Traveling Around China as a Foreigner

Programs for this blog post

Teach In China Program

Authored By:

Mariah H.

Traveling around China can be intimidating at first. There are so many people, over 30 million people in the Chongqing municipality alone, a stifling language barrier, and more traffic than you can imagine. Despite all that, getting around has been fairly easy. In the city you can walk, take the bus, a taxi or the subway. To travel around the country most people take the train (regular or high speed) or planes. There’s an option for everyone and every budget. I’ve learned that as long as you plan ahead, give yourself extra time to get to your destination, and have a fully charged phone, you’ll be just fine.

To get around I mostly walk. Thankfully, Shapingba is a very walkable area. I can walk to my destination about 80% of the time. I’m about a 10-15 minute walk from the school and have a grocery store and gym on the way. I can find shopping and fast food restaurants just a little further out. When I can’t walk I almost always opt for the subway. One of the great things about China, at least in the developed cities (often referred to as tier 1 cities), is the widespread and advanced transportation systems. The subways in China are surprisingly clean and organized. The ticket machines have an English interface option. Just look up your destination on your phone beforehand and pick your station on the ticket machine – super easy! Plus, there are maps and announcements in English along the way. Busses are also easy to follow along with on your phone. I haven’t seen any English on the busses or bus maps, but had no trouble getting to my destination using my Maps app. In addition to the easiness factor, public transportation is dirt cheap. Most metro and bus fares are less than 4 Yuan (less than 60 cents)! Lastly, you can take taxis, however I avoid them. And you should too if you get motion sick, or value your life. The taxi drivers drive like it’s the end of the world and your destination is the only safe space left. I’m still not sure if there are traffic laws here. It’s also difficult to communicate where you need to go if it’s not a well-known location like the airport or train station. Aside from being a more expensive and less environmental option, taxi drivers will often turn you down or drive past you if you look like a foreigner.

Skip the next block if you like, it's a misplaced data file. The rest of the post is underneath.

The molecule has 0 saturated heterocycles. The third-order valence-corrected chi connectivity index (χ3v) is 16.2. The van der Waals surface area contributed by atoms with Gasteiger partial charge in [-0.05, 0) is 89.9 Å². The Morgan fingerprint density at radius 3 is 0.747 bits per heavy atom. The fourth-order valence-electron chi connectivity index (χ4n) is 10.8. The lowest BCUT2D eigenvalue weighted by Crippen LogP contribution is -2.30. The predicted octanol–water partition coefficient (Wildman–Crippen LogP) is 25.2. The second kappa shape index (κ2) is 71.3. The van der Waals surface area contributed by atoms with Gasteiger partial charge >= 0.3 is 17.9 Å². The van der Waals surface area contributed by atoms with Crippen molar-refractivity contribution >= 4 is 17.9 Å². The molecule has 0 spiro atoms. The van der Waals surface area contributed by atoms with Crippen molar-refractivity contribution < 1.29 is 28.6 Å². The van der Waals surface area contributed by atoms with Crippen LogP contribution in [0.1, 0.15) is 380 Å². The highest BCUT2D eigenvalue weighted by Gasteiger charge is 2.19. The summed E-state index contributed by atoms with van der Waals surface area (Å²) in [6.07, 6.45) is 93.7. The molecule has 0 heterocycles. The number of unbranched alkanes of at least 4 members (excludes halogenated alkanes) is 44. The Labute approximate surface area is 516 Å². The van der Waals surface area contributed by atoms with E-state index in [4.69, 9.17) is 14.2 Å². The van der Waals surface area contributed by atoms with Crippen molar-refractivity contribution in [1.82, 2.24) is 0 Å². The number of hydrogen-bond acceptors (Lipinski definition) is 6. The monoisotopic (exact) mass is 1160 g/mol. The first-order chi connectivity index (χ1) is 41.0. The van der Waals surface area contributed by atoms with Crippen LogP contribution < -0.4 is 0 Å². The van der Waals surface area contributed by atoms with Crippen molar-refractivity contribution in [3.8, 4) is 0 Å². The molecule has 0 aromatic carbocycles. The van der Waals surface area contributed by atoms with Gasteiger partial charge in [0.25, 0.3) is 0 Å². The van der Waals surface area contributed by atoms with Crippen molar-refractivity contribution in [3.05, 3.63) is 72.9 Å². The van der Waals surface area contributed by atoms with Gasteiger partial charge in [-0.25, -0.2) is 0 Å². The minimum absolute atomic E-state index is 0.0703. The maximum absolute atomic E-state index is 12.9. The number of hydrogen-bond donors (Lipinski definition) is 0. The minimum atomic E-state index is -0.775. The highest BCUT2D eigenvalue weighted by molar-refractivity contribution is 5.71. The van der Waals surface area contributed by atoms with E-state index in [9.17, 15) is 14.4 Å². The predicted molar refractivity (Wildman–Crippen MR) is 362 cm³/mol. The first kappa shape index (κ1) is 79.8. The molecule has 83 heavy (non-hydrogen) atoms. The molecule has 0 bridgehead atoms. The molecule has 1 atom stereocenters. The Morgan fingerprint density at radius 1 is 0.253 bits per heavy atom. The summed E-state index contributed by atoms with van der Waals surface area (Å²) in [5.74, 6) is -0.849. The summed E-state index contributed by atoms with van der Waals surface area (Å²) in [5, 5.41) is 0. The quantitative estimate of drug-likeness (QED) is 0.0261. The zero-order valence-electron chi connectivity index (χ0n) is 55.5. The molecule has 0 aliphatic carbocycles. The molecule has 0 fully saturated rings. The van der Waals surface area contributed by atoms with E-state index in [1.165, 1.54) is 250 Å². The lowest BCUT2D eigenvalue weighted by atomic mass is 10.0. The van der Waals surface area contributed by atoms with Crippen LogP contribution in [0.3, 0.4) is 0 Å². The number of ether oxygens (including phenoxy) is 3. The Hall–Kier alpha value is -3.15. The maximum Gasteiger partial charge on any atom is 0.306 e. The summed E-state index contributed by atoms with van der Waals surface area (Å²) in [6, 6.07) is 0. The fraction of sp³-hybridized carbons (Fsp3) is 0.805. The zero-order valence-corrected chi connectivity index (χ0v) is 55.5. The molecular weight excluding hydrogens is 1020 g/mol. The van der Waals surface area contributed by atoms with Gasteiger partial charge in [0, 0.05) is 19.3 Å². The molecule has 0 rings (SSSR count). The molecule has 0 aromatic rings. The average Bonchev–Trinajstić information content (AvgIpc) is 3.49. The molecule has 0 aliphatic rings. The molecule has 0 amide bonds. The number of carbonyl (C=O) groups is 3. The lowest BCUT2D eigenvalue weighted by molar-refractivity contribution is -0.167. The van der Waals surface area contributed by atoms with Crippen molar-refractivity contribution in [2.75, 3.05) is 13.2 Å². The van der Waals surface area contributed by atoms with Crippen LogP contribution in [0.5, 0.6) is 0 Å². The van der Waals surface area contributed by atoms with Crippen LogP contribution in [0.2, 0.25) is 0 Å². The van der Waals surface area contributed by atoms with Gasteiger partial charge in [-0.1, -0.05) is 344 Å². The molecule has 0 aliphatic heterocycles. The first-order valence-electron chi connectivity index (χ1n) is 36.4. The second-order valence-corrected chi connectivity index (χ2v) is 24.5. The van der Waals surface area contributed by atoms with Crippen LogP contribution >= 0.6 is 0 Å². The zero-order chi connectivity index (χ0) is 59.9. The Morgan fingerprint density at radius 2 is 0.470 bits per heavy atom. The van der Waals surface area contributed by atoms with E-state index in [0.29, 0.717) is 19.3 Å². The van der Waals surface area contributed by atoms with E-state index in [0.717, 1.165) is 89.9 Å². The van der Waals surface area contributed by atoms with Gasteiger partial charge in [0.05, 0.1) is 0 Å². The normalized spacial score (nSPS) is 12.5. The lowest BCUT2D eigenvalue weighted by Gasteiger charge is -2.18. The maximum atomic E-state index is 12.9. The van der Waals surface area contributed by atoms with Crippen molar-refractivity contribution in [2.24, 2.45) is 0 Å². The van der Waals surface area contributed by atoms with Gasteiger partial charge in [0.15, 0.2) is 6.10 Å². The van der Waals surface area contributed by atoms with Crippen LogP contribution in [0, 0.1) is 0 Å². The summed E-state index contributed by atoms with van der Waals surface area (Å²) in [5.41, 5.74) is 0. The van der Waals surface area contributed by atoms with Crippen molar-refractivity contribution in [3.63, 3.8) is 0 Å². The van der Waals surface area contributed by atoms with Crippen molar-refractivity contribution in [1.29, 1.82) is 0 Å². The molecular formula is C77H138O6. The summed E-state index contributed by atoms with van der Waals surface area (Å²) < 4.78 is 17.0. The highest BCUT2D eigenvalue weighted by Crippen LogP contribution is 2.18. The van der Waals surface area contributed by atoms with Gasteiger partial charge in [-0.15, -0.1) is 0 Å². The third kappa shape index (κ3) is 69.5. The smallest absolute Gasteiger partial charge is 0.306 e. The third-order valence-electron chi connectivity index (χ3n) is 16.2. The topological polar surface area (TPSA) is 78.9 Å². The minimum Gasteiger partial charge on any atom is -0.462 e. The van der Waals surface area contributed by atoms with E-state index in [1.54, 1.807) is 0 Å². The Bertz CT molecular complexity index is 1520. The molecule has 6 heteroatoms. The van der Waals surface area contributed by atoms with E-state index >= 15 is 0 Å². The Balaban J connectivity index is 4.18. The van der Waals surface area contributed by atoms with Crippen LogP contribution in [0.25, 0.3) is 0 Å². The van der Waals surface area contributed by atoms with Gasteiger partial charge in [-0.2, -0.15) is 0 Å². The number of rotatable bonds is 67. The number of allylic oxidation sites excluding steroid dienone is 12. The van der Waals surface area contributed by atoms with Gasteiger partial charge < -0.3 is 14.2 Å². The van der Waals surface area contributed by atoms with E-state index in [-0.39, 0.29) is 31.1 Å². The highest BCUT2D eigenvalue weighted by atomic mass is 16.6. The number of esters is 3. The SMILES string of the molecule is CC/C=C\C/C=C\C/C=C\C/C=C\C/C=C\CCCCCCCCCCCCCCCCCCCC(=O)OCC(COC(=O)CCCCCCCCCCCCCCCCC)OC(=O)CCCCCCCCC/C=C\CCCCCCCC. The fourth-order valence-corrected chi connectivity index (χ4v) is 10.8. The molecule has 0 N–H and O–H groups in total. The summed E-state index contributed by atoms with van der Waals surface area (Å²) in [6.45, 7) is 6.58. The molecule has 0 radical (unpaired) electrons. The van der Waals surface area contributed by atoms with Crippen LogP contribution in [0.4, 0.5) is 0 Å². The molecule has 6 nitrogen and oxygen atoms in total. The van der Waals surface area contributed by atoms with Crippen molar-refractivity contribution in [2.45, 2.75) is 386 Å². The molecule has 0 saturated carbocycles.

Traveling within Chongqing has been pretty pain free. However, traveling outside of the city is a bit more tricky. I’ve taken a few weekend trips while in China all using the high speed trains. The train system can be intimidating on your own. Thankfully, my first couple trips were put on by my school. My coworkers were able to show me the ropes and now I have no problem planning and executing my trips! I 100% recommend the bullet trains around China. They’re affordable, fast and comfortable. Planes are a little more expensive and also add to the travel time. In my experience, airports tend to be farther out of the city center and security takes much longer. Although, sometimes a plane is the best option. Even with the high speed trains it would be a 12 hour ride to Beijing , which puts into perspective how large China is.

There is so much to see in China! In my backyard and in the sprawling cities and countrysides. Traveling around China takes some adjusting, but it is totally worth it!